Characterization of High Aspect-Ratio TiAu TES X-ray Microcalorimeter Array Under AC Bias
- 21 Downloads
We are developing X-ray microcalorimeters as a backup option for the baseline detectors in the X-IFU instrument on board the ATHENA space mission led by ESA and to be launched in the early 2030s. 5 \(\times \) 5 mixed arrays with TiAu transition-edge sensor (TES), which have different high aspect ratios and thus high resistances, have been designed and fabricated to meet the energy resolution requirement of the X-IFU instrument. Such arrays can also be used to optimize the performance of the frequency domain multiplexing (FDM) readout and lead to the final steps for the fabrication of a large detector array. In this work, we present the experimental results from tens of the devices with an aspect ratio (length-to-width) ranging from 1-to-1 up to 6-to-1, measured in a single-pixel mode with a FDM readout system developed at SRON/VTT. We observed a nominal energy resolution of about 2.5 eV at 5.9 keV at bias frequencies ranging from 1 to 5 MHz. These detectors are proving to be the best TES microcalorimeters ever reported in Europe, intending to meet the requirements of the X-IFU instrument, but also those of other future challenging X-ray space missions, fundamental physics experiments, plasma characterization and material analysis.
KeywordsTransition-edge sensor Energy resolution X-IFU AC bias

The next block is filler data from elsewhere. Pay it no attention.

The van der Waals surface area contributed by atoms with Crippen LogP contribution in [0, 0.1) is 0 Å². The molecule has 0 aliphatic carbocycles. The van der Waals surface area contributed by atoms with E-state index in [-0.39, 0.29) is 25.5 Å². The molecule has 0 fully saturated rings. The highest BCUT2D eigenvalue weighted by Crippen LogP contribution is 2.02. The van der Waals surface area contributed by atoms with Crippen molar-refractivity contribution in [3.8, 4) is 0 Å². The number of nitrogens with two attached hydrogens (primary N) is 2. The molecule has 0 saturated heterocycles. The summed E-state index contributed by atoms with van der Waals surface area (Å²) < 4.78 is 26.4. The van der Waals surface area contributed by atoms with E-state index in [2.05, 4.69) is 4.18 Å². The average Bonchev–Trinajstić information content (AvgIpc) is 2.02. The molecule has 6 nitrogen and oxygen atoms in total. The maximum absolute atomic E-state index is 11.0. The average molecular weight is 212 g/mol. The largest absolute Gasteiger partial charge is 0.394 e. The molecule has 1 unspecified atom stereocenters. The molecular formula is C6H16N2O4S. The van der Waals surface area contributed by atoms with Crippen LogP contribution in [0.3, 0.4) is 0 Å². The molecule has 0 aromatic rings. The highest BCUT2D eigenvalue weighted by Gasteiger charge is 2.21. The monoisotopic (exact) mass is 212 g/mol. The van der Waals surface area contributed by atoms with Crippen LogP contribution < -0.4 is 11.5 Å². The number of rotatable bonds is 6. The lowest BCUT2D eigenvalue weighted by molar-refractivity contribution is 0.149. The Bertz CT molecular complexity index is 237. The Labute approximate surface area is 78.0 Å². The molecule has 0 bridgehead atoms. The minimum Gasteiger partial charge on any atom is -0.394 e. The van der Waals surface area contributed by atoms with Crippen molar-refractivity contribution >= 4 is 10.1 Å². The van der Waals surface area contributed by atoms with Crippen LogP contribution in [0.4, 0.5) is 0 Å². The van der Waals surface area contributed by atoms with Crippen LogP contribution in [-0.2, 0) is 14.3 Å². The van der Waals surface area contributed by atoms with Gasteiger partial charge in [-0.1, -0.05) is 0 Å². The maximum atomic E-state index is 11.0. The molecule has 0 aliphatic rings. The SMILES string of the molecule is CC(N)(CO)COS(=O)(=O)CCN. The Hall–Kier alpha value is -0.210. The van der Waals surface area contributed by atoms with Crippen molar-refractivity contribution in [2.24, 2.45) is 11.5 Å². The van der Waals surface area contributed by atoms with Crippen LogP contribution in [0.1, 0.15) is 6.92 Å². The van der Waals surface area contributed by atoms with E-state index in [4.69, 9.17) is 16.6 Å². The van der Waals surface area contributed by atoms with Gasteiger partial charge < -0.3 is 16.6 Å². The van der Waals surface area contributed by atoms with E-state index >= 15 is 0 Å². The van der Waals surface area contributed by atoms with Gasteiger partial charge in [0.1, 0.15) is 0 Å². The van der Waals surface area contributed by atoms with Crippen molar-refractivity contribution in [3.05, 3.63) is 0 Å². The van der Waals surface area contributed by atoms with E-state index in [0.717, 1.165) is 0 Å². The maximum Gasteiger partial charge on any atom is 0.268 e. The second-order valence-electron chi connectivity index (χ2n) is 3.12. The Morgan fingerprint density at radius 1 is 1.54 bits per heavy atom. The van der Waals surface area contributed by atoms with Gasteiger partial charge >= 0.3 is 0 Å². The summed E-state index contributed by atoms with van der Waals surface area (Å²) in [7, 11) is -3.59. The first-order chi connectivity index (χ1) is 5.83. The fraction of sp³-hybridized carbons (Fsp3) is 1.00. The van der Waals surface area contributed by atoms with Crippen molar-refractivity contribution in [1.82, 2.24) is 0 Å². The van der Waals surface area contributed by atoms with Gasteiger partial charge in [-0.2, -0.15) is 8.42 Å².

This work is partly funded by European Space Agency (ESA) and coordinated with other European efforts under ESA CTP contract ITT AO/1-7947/14/NL/BW. It has also received funding from the European Union’s Horizon 2020 Programme under the AHEAD (Activities for the High-Energy Astrophysics Domain) project with Grant Agreement Number 654215.
- 2.European Space Agency (ESA), ATHENA Mission Summary, http://sci.esa.int/athena/59896-missionsummary
- 3.S.J. Smith, J.S. Adams, S.R. Bandler et al., Proc. SPIE 99055S, (2016). https://doi.org/10.1117/12.2231749
- 4.H. Akamatsu, L. Gottardi, J. van der Kuur, C.P. de Vries, M.P. Bruijn, J.A. Chervenak, M. Kiviranta, A.J. van den Linden, B.D. Jackson, A. Miniussi, K. Sakai, S.J. Smith, N.A. Wakeham, Proc. SPIE 106991N (2018). https://doi.org/10.1117/12.2313284
- 5.K. Sakai, J.S. Adams, S.R. Bandler, J.A. Chervenak, A.M. Datesman, M.E. Eckart, F.M. Finkbeiner, R.L. Kelley, C.A. Kilbourne, A.R. Miniussi, F.S. Porter, J.S. Sadleir, S.J. Smith, N.A. Wakeham, E.J. Wassell, W. Yoon, H. Akamatsu, M.P. Bruijn, L. Gottardi, B.D. Jackson, J. van der Kuur, B.J. van Leeuwen, A.J. van der Linden, H.J. van Weers, M. Kiviranta, J. Low Temp. Phys. 193, 356 (2018)ADSCrossRefGoogle Scholar
- 8.L. Gottardi, S.J. Smith, A. Kozorezov, H. Akamatsu, J. van der Kuur, S.R. Bandler, M.P. Bruijn, J.A. Chervenak, J.R. Gao, R.H. den Hartog, B.D. Jackson, P. Khosropanah, A. Miniussi, K. Nagayoshi, M. Ridder, J. Sadleir, K. Sakai, N. Wakeham, J. Low Temp. Phys. 193, 209 (2018)ADSCrossRefGoogle Scholar
- 9.P. Khosropanah, E. Taralli, L. Gottardi, C.P. de Vries, K. Nagayoshi, M.L. Ridder, H. Akamatsu, M.P. Bruijn, J.-R. Gao, Proc. SPIE 106991M (2018). https://doi.org/10.1117/12.2313439
- 10.D. Yan, R. Divan, L.M. Gades, P. Kenesei, T.J. Madden, A. Miceli, J.-S. Park, U.M. Patel, O. Quaranta, H. Sharma, D.A. Bennett, W.B. Doriese, J.W. Fowler, J.D. Gard, J.P. Hays-Wehle, K.M. Morgan, D.R. Schmidt, D.S. Swetz, Joel N. Ullom, Appl. Phys. Lett. 111, 192602 (2017). https://doi.org/10.1063/1.5001198 ADSCrossRefGoogle Scholar
- 11.K. Nagayoshi, M.L. Ridder, M.P. Bruijn, L. Gottardi, E. Taralli, P. Khosropanah, S. Visser, J.R. Gao, J. Low Temp. Phys. (This Special Issue) (2019)Google Scholar
- 12.H. Akamatsu, L. Gottardi, J. van der Kuur, C.P. de Vries, K. Ravensberg, J.S. Adams, S.R. Bandler, M.P. Bruijn, J.A. Chervenak, C.A. Kilbourne, M. Kiviranta, A.J. van der Linden, B.D. Jackson, S.J. Smith, Proc. SPIE 99055S (2016). https://doi.org/10.1117/12.2232805